Months of anecdotal reports have suggested that neurologic symptoms are common, not only for patients now infected with COVID-19 but also for those recovering from it. Coronavirus "long-haulers"-a term adopted by patients who remain sick for months-commonly report brain fog, memory loss, difficulty concentrating and dizziness". In examining 509 patients admitted to a Chicago hospital network, researchers found that 419 of them presented a neurological issue at some point during the course of their COVID-19 infection.
Fewer than 6% of patients in the study were evaluated by neurologists or neurosurgeons and more research is needed to determine whether similar findings would emerge within other hospital systems.
"Many patients in the hospital with COVID will have muscle aches, will have a loss of smell and taste", he said, noting that the symptoms were "reversible and benign".
Younger Patients More Affected By This? It also goes as far as organ damage, skin condition, and others. Encephalopathy is a generic term for problems, including and not limited to, attention and concentration, loss of short-term memory, disorientation, stupor and "profound unresponsiveness" or a coma-like level of consciousness. In contrast, 89% of patients without altered mental function were able to manage such activities without assistance. Studies out of Europe and Asia have also shown high rates of neurologic symptoms.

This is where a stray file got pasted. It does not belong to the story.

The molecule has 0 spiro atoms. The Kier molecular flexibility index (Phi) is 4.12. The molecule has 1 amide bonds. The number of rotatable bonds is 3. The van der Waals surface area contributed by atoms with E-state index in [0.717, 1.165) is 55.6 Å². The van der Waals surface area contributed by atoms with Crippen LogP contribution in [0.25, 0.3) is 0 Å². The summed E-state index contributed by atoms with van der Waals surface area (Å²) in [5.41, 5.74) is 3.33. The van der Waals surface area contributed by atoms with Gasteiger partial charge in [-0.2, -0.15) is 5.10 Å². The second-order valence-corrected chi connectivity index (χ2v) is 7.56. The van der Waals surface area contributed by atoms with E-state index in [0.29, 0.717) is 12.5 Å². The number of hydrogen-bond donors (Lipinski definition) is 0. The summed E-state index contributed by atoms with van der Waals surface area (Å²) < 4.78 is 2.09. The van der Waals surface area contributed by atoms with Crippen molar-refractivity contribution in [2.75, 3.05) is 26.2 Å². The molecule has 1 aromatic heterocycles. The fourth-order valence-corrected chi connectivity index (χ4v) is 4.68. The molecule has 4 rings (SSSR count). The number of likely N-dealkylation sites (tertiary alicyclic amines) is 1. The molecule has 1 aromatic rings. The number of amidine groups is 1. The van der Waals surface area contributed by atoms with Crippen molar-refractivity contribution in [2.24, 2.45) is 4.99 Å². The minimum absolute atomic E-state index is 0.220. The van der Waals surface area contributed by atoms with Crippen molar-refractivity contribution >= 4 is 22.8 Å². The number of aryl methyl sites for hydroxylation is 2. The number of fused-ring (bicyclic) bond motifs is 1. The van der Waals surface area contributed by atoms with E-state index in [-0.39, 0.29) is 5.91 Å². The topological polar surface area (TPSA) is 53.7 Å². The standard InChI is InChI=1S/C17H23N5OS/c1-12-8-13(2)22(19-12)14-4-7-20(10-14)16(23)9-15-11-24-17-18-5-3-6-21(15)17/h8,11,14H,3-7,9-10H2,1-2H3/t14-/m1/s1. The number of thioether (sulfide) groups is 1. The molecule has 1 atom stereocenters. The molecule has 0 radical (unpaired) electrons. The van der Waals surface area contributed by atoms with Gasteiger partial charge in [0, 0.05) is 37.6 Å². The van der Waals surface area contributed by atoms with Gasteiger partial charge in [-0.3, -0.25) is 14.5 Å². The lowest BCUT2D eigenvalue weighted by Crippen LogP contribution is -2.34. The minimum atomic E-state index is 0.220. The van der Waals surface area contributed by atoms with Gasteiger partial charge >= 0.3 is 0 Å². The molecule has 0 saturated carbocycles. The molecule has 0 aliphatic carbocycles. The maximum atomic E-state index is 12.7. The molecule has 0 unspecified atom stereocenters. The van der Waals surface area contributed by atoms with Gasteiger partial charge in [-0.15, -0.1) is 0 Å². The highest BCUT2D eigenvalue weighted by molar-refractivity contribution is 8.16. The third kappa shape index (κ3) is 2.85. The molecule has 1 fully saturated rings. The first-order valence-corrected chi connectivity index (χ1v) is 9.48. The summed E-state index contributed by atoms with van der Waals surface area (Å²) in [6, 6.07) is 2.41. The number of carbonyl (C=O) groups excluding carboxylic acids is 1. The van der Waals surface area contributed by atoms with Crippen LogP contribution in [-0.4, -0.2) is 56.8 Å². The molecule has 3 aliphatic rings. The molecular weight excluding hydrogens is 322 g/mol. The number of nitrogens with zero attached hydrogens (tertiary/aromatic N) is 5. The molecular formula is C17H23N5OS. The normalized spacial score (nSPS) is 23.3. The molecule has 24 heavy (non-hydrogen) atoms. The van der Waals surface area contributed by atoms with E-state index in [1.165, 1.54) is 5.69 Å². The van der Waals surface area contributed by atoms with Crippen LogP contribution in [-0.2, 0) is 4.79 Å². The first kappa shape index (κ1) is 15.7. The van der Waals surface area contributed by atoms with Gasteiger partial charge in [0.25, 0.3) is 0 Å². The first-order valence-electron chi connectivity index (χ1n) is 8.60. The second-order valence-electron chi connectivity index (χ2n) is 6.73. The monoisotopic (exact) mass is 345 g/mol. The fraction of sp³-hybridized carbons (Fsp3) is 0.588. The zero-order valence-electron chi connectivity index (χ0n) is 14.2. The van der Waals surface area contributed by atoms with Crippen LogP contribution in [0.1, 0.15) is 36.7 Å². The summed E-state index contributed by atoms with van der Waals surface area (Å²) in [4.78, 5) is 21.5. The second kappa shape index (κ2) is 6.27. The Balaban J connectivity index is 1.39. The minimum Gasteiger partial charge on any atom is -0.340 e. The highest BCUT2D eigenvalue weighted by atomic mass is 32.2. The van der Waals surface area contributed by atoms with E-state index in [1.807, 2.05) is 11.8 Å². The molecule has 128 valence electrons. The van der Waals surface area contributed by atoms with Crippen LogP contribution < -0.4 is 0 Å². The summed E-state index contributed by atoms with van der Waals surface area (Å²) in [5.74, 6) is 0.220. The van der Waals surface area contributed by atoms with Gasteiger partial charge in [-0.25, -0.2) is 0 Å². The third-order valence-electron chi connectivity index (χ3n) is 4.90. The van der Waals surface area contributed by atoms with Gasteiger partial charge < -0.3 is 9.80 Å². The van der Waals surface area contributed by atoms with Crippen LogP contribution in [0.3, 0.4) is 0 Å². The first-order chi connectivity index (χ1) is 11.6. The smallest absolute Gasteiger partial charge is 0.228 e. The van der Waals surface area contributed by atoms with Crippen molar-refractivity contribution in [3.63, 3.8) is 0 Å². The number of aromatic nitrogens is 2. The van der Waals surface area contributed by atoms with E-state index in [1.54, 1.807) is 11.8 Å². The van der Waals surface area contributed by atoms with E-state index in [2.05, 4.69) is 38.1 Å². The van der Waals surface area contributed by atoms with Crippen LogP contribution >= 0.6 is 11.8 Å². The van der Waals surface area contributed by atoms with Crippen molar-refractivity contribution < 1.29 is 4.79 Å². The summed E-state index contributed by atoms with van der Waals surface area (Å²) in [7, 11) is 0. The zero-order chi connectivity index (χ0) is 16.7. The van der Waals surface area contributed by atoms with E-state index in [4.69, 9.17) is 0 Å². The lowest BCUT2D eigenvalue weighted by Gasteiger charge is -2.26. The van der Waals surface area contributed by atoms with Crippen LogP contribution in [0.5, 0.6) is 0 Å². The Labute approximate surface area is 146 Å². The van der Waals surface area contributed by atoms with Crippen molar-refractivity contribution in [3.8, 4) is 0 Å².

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"Covid-19 symptoms during pregnancy can last a long time, and have a significant impact on health and wellbeing", Jacoby added.
Dr. Richard Temes, overseer of the Center for Neurocritical Care at Northwell Health in Manhasset, New York, said that despite the fact that the examination analyzed patients at clinics in the Chicago region, the outcomes are appropriate broadly on the grounds that COVID "doesn't regard limits, fringes or topography". "This may have allowed for more detailed evaluation and identiﬁcation of neurologic manifestations", they say.
It appears the symptoms were not a result of being hospitalized, which can occur after patients are treated in intensive care units, but rather the virus itself. Koralnik and his colleagues will continue to follow patients after they get out of the hospital, including so-called long-haulers, who continue to experience symptoms, such as fever, fatigue and brain fog, months after recovering from the virus. He said doctors generally should be on the lookout for any signs of neurologic distress in Covid-19 patients.
Doctors looking into the neurologic effects of COVID-19 have found that almost a third of hospitalised patients experienced encephalopathy and that it increased the risk of morality.